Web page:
God willing and the creek don’t rise, another year will soon be in the books. Like the swallows returning to San Juan Capistrano, talk of New Year’s resolutions again descends upon us. I’ve learned to avoid those, finding that making them is usually a lose-lose game.

I also try to avoid dwelling too much on the past, and sometimes I even succeed. Focusing on all the ways I have been blessed (in the place of bemoaning things that I cannot change) is a technique that has served me well. This is not an advice column, but it’s a practice I highly recommend to anyone.

The end of one year and the beginning of another can tend to make us wonder if we are like a hamster on a wheel. This is especially true after a year of chronicling the absurdities and foibles of monitoring popular culture.

That same culture seems to like to refer to the “circle of life,” and I am truly thankful that Jesus took that circle and drove a vertical line pointing upward right through it. We still need directional finders sometimes, and the end of the year is always a suitable time to assess how well or poorly we have recalibrated our personal compasses to the coordinates Jesus has provided, through his Church and Scripture. It is easy to lose our way when we spend too much time counting our disappointments and not itemizing our blessings.

No one is immune. Some things that have happened in our lives this year did not look like blessings at first blush. Still, as Jesus’ ministry has been reminding us for two millennia, things do not always happen on our timetable. When something hurts, it can be transformed into a source of good when enlightened by his cross. I know this and believe it. But I also know I’m supposed to keep my head down when I swing a golf club, but I forget that from time to time.

So, what am I grateful for?

First of all, I am grateful for the internet. Yes, the internet. This blessing does require several caveats, disclaimers, and warnings, but I’ve come to appreciate more deeply the accessibility of solid and reliable information in our digital age. Certainly, I could do without the false claims of the passings of celebrities who are still with us. And any information taken from the web should be screened with a dose of scrutiny.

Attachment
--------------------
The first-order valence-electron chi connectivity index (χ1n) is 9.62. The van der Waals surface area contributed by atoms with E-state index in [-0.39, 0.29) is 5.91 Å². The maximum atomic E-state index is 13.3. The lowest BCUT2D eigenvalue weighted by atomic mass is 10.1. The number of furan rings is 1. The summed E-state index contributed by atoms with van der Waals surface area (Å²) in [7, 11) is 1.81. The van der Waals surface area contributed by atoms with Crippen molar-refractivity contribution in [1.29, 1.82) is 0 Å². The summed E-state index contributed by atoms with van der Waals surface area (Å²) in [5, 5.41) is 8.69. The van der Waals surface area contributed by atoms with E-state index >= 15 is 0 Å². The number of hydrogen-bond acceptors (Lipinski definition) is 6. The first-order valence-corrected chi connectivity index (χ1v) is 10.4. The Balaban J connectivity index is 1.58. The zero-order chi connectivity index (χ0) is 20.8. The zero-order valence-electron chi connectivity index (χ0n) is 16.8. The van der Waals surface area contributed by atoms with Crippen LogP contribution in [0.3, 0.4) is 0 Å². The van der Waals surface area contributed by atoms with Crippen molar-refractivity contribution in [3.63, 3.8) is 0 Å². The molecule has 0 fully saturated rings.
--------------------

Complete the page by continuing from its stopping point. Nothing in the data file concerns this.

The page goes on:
Thanks to the internet, I should add, I can easily access official Vatican documents and scholarly papers that make me look like a more profound thinker than I actually am. It also allows me to check my facts in the seconds it takes to type on a keyboard.

I am also grateful for my DVD library (yes, I still have a DVD player and a library of films from the Silent Era to the modern era, up to 1968). When the time is right or if I need a “fix” of escape from the harsher realities of life in A.D. 2022, I can slide a disk into a machine and go back into a time machine.

I would not only be exposed as the thin thinker I am but would have fewer interesting things to say if not for constant inspiration that comes from visiting and revisiting the works of giants of Catholic thinking. Thank you, Ven. Fulton Sheen, G.K. Chesterton, Evelyn Waugh, Malcom Muggeridge, Peter Kreeft, and many other brilliant minds who put me in my place and inspire me to be better at the same time.

Speaking of giants, I am grateful this year and every year for the greatest theologians I ever encountered on a personal level: my father and mother. One was a failed businessman who never went to college and worked as a grocer. The other was “just” a wife and mother to 10 children. They struggled, they suffered, they rejoiced, and they persevered.

Apart from those blessings (and, of course, his eternal patience with me), I am grateful beyond expression to the Almighty for placing my wife and children and grandson in my crooked path. They are a constant source of inspiration and love, even if they drive me nuts sometimes.

As we face the temptation of glancing into the rearview mirror of the year that was, it’s a good time to keep our eyes forward. Even if it is a journey of two steps forward and one step back, blessed with enough time, we will eventually get to where we are going.

Happy New Year.